In our modern capitalistic world, the idea of doing something for free might sound strange. Western society has oriented itself on success and profit, people possessing honed professional skills, and being able to “sell” these skills; therefore, the idea of working for free does not fit into such an outlook. However, it strongly depends on how you look at it; for instance, volunteering, which has become popular in recent decades, is one of the greatest examples of how a job can pay off not with just money. It can be said that everyone should at least once in their lifetime try volunteering due to a number of reasons.
Although it may sound paradoxical, volunteering is one of the easiest ways to find a job. After graduating from a college or university, many get stuck in the situation of trying to find a job, but needing working experience, but you cannot obtain working experience because no one hires you. Statistics show about 73% of employers would rather prefer to hire a person with volunteering experience in the field than a person without one; 94% of employers share the belief that volunteering helps potential employees obtain new skills and diversifies their qualification, and thus are more prone to hiring people who volunteer. Respectively, 94% of those people believe that volunteering can add to one’s skills; 94% of people who were hired after a volunteering experience say such an experience aided them in getting their first job, or benefited them in other ways, such as quicker promotion, salary increases, or obtaining new skills (World Volunteer Web). Having relevant work experience obtained during volunteering and specifying it in your CV can be a kickstarter for your career, because nowadays more and more employers tend to count volunteering as actual work experience (ReachOut.com). Besides, volunteering is a great option to explore possible career opportunities if you are unsure what you would like be doing for living. Through various programs, you can try yourself in a number of organizations, working on different problems, and on different positions, without having to do job-hunting, and then job-hopping. Therefore, if you still think you do not have time to volunteer because you need to look for a job, or because volunteering could be a nuisance to your duties, you might want to reconsider your opinion.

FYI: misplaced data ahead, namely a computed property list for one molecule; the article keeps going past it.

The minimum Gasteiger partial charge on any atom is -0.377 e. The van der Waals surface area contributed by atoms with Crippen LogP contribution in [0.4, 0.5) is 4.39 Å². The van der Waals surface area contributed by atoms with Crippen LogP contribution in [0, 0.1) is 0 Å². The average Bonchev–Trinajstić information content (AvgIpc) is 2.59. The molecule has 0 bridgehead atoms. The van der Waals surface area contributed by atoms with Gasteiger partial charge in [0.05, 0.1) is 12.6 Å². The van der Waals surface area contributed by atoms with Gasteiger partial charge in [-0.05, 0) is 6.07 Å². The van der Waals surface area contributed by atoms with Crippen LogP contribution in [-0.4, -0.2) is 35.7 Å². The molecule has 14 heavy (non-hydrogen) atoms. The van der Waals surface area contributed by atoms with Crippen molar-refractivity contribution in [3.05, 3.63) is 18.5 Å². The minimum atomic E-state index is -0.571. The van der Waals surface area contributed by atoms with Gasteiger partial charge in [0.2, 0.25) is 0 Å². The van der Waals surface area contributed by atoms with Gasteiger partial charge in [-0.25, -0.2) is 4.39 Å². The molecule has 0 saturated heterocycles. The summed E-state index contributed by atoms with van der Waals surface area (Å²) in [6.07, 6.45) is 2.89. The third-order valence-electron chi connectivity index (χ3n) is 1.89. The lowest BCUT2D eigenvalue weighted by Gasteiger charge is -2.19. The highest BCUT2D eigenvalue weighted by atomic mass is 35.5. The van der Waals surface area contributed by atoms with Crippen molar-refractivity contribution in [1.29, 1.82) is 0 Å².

Also, volunteering is a natural way of socialization and getting to know your surroundings, meeting new people, and finding useful contacts. Regularly meeting with a group of people who share the same activities, way of thinking, and goals can make it easier for you to make friends. Besides, volunteering could make a great example for your children; if you want to teach them responsibility, compassion, and how one person can make a difference by personally participating in solving it, you should volunteer; children tend to learn through observing what adults do, and by your example they will have a great role model to adopt. And, of course, through volunteering you can find a lot of useful contacts, resources, and activities for your whole family (HelpGuide).
There have been surprising research studies connecting helping other people on a voluntary basis with mental health; specifically, people who are known to be involved into different forms of selflessly helping other people, animals, and so on, felt like they were undergoing some sort of beneficial therapy. In particular, according to CSV, millions of people in the United Kingdom doing voluntary work started to feel less depressed; about 48% of those who have been involved in volunteering during the last two years felt relief in terms of depression, and improvement of their mental condition. Among more than 600 volunteers who were observed during the experiment, 63% of people aged between 25 and 34 said that volunteering reduced their stress levels—so did about 62% of volunteers over 65 years old. According to CSV’s research, volunteering also helps reduce work-related stress, and even boosts productivity: 31% of people aged between 18 and 24 said they had taken less time off work since starting to volunteer (The Guardian).
All these facts demonstrate that volunteering is a great alternative to a number of other activities, since it can help you acquire work experience and get a job; makes you more sociable, and turns you into a good role model for your children; and besides, it decreases the levels of stress we are exposed to on a daily basis, and helps people effectively combat depression. Therefore, you might want to start volunteering as soon as possible.
- “Benefits of Volunteering.” World Volunteer Web. N.p., n.d. Web. 14 Sept. 2016.
- Segal, Jeanne, and Lawrence Robinson. “Volunteering and Its Surprising Benefits: How Volunteering Makes Us Healthier and Happier.”HelpGuide.org. N.p., n.d. Web. 14 Sept. 2016.
- “6 Reasons Why Volunteering Is Good for You.” ReachOut.com. N.p., n.d. Web. 14 Sept. 2016.
- “Volunteering Linked to Fall in Depression.” The Guardian. Guardian News and Media, 28 Sept. 2004. Web. 14 Sept. 2016.
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